eBook or Print book?
The usual first task is getting your Print book published. And the usual most common place to use the KDP Paperback tool, and I can format a .PDF file that is needed.
The usual second task is getting your eBook published. And the usual most common place to do that is Amazon “Kindle Direct Publishing” (KDP) – set up a free account there and I can format an ePub file for eReaders.
In reality – just do both at the same time. The cost difference is very small. Once the book is formatted, compiling the output is simple.
Please remember, that Print books and eBooks are not the same!
Something worth reading and understanding (from the SmashWords Style Guide)
Ebooks are different from print books, so do not attempt to make your ebook look like an exact facsimile of print book, otherwise you’ll only frustrate yourself by creating a poorly formatted, unreadable ebook. With print, you control the layout. The words appear on the printed page exactly where you want them to appear. With eBooks, there is no “page.” By giving up the control of the printed page, you and your readers gain much more in return.
Page numbers are irrelevant. Your book will look different on every e-reading device. Your text will shape shift and reflow. Most e-reading devices and e-reading applications allow your reader to customize the fonts, font sizes and line spacing. Your customers will modify how your book looks on-screen to suit their personal reading preference and environment.
And, as such – because there are no “pages”, if there are pictures in the book, the pictures will appear approximately where you think they should appear. If the eReader that the person is using sees that there is enough room on the screen for the picture – it will appear there, if not, it will appear on the next screen. If the eReader has enough room for the picture and the caption, all will appear on the same screen – if not… The caption may be on the next page. We have no control over that as the person doing the reading can change the font size to suit their needs.
And fonts – for eBooks the Amazon default is Ariel 12, that is the Kindle Standard. Why – because most eReaders will default to a sort of specialized proportional serif font themselves. Go with the flow, and, there are fonts that will not work at all and choosing one of those just makes your work look like cartoon “swear words” ((&^###,,(&%!)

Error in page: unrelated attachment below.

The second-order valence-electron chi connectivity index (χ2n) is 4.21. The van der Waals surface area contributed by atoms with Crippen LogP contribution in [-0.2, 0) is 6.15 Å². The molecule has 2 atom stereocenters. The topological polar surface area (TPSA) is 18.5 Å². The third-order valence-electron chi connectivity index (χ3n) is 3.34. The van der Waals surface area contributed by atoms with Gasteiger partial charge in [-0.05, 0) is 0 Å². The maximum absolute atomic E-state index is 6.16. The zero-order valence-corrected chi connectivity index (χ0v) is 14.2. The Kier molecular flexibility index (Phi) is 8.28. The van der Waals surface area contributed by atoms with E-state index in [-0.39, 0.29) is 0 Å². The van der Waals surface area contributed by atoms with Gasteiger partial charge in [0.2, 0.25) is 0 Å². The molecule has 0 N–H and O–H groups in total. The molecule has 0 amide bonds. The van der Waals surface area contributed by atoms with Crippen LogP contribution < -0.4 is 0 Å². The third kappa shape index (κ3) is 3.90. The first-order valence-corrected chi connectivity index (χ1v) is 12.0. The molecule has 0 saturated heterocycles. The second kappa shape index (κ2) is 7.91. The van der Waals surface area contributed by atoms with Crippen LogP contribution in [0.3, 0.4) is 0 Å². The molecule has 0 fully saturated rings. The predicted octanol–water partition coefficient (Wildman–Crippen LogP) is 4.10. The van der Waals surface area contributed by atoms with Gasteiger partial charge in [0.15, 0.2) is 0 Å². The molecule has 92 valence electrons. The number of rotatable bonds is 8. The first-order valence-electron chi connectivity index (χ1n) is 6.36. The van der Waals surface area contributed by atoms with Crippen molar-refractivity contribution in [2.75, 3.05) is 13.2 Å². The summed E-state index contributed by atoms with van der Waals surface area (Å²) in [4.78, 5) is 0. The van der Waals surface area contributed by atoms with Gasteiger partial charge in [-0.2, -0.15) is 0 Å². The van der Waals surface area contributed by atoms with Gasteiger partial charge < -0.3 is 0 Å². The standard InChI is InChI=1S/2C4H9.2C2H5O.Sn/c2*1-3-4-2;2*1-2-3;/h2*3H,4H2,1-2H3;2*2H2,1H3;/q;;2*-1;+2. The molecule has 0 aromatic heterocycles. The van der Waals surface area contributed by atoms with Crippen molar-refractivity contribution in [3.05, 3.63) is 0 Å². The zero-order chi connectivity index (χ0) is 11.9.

Lists and table will also be different. As there are no tabs on an eBook, all lists will start at the left edge with a bullet or a number. It will look organized, but you will not get the indents the same as you would on a print book.
Setting Up your Book
- Keep it simple. Use the Style normal for almost everything! Yes, honest.
- OK – use Heading 1 for your Chapter Headings. But leave it as it comes up and then let your professional formatter format for you. You write the book, let me format it.
- Be careful with your Space bar. It is really easy to add a space before a sentence or to add two spaces between sentences or to add a space after the period at the end of a sentence. This will make the formatting look bad – things just won’t line up the way you would like them. If you have done this, I will remove the extra spaces for you.
- Be careful with the Enter Key. It is to be used only once at the end of a paragraph. To indicate the passage of time or a major change in the direction of the book, just put *** on its own line. (No extra blank line above or below the asterisks)
- When you start a new chapter, just put the chapter title on its own line. Then just hit Heading 1. No need for extra returns. I will add extra space for you with the Heading 1 Style.
- To put a word, phrase or sentence into italics, highlight what you want and click on the “I” at the top of the screen. Use italics if you think it helps your story, but use it prudently. There is no need to have every second word in italics.
- Tabs and columns don’t really work in eBooks – it is better to have your formatter make it look readable than insist on some strange thing than will frustrate the person reading the book.
- Please run a spell check and learn: it’s its, to, too and two, then and than.
- First time author – consider going with just Kindle Direct Publishing (Amazon) Select. It has the very best coverage and you can opt out after three months. It lets you do “Give Aways” and it lets you go international. The vast majority of your sales will be from Amazon sales. The few you will lose by being exclusive on Amazon for 90 days will be greatly overshadowed by the benefits.
- Copyright – unless money is no object – don’t waste cash on paying to have your book copyrighted. By nature of you having written it, it is copyrighted.
- ISBN – unless money is no object – don’t waste cash on paying to purchase ISBNs. (If you live in any country outside of the USA – you can probably get them free from your government anyway) Amazon uses an ASBN. SW gives you one free. The ISBN is just a number and does not “prove” anything.
- Never choose DRM – they say it stands for Digital Rights Management but it really stands for Drives Readers Mad. It does not protect your book and it makes it a pain for a legitimate buyer to read it on their iPad as well as their Kindle etc.
- Simple is far better than cute and fancy. Little butterflies and snowflakes might look nice on your iPad but may look like swear words *%&% on one of the more than 20 Kindles or any of the other myriad of eReaders. Save cute and fancy for a print book. Ask lots of questions. Ask them of your editor, your cover designer and your book formatter.
- And last of all – have fun with this. You are not doing brain surgery, you are probably not even saving the known world. Enjoy, relax and have fun.